Can a technical engineer make it in Prime Time?

Senior Technical Editor Dan Hebert is sharpening up his acting skills for his big shot at Prime Time television in this month's edition of Machine Builder Mojo. But does he have the charisma it takes to pull it off?

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By Dan Hebert, Senior Technical Editor

DON'T LOOK NOW, but people just like you are the new stars of prime time TV and the big screen. That’s right, engineers, scientists, and technicians are dominating the airwaves as the main characters in a host of highly rated dramas and big-screen epics. Not only are you a star, but these shows center around the use of logic to solve vexing technical problems. Sounds like your job, right?

Technical people used to be summarily ignored by the popular media, and virtually non-existent on TV. Doctors and lawyers always have been TV’s darlings. Business owners and salespeople often were demonized, but at least they were filthy rich and worthy of air time.

However, I’m here to tell you that doctors, lawyers, and business people are yesterday’s reruns. We’re the new darlings of prime time television.

           

"I now can say, ‘Yes, I’m an engineer/scientist/technician, and just like the actors on CSI, I use logic to solve vexing technical problems. Please, no autographs."



Who among us would have thought we’d see the day when the male lead of a Top 10 program appeared in the opening credits wearing a lab coat and safety glasses? David Caruso of CSI: Miami does more than wear the tools of the trade, he actually spends significant time in the lab. Plus, beautiful women fall for him every week. How about that new show with a mathematician as the hero? The premiere of Numb3rs hit number 5 in the TV ratings. 

This phenomenon is not limited to TV. We’re in the movies too. A Beautiful Mind won an Oscar for best picture with Russell Crowe in the lead role as a mathematician with a heavy economic bent. Crowe’s work just prior to A Beautiful Mind was his Oscar-winning portrayal of a gladiator. From warrior hero to stats geek, mirroring the career path of many of us.

The genre closest to the heart of most technical people is science fiction, which often was relegated to cheap paperbacks and B-movies. Now, some of the world’s leading directors and actors are making and appearing in widely acclaimed Sci-Fi films. The hero of The Matrix trilogy is a top-gun programmer, able to hack his way around and through the code faster than anyone, including the program authors.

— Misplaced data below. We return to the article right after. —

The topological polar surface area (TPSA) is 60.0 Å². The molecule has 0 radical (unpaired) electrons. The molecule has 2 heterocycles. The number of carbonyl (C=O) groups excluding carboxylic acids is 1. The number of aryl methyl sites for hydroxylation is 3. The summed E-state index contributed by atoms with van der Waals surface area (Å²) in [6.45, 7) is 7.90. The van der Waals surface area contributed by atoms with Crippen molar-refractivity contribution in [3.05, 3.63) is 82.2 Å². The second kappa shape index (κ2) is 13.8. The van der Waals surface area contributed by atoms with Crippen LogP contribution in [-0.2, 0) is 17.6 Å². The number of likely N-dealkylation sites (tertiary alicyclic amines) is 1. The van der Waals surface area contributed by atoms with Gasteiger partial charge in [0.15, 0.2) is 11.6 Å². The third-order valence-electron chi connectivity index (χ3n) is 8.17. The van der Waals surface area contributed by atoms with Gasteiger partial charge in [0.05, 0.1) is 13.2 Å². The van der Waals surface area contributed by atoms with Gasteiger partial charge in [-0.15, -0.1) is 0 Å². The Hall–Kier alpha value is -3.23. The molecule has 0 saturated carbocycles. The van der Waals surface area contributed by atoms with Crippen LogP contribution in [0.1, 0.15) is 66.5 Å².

The world’s leading director (Spielberg) and the world’s number one actor (Cruise) collaborated a few years ago on Minority Report, a fantastic Sci-Fi flick and a huge financial success. Because these shows are entertainment, many of the technical portrayals border on incredulity. But, that’s still better than what we’ve experienced for decades. Besides MacGyver, we’ve been non-existent except for space fantasies such as Star Trek and Star Wars.

As a bonus, the technical people in these shows are incredibly attractive, witty, and completely non-geekish. Hopefully, this will help to quell stereotypes about antisocial engineers and other propeller-heads.

This new-found recognition might not make us prime topics for cocktail party conversation, but it does signal respect for the contributions that engineers and technicians make to society.
Lawyers are on the outs, and doctors have been taking it on the chin lately. Even the clergy has suffered grievous blows to reputation as of late.

My newly chosen profession after 22 years as a working engineer is journalism, and we in the press have taken our lumps lately, including major credibility scandals at national newspapers from The New York Times to USA Today.

By default, this leaves engineers, technicians, and scientists as the new heroes among the professional classes. Our own actions and positive media portrayals can help further positive perceptions.

What ramifications could this have for the machine builder community? I think that recruiting employees could become easier, as more young people look with favor on technical careers. The long-term effect should be substantial. Those of us with children know how much they are influenced by pop culture, TV in particular.

It also could become easier to site new manufacturing plants and expand existing facilities, especially if locals see these plants as high tech. The more plant construction, the more machines purchased.

Finally, I now can say, "Yes, I’m an engineer/scientist/technician, and just like the actors on CSI, I use logic to solve vexing technical problems." The solutions to these problems end up furthering the greater good.

Now, I’m not yet as engaging or charismatic as those actors, but I am working on it. Please, no autographs.


 About the Author
Dan Hebert, PE, is Senior Technical Editor for Control, Control Design and Industrial Networking magazines. He has a PE in Control Systems and is a patent holder for a closed-loop control system. He holds a BSEE and an MBA, and is a member of ISA and Eta Kappa Nu, the engineering honor society.
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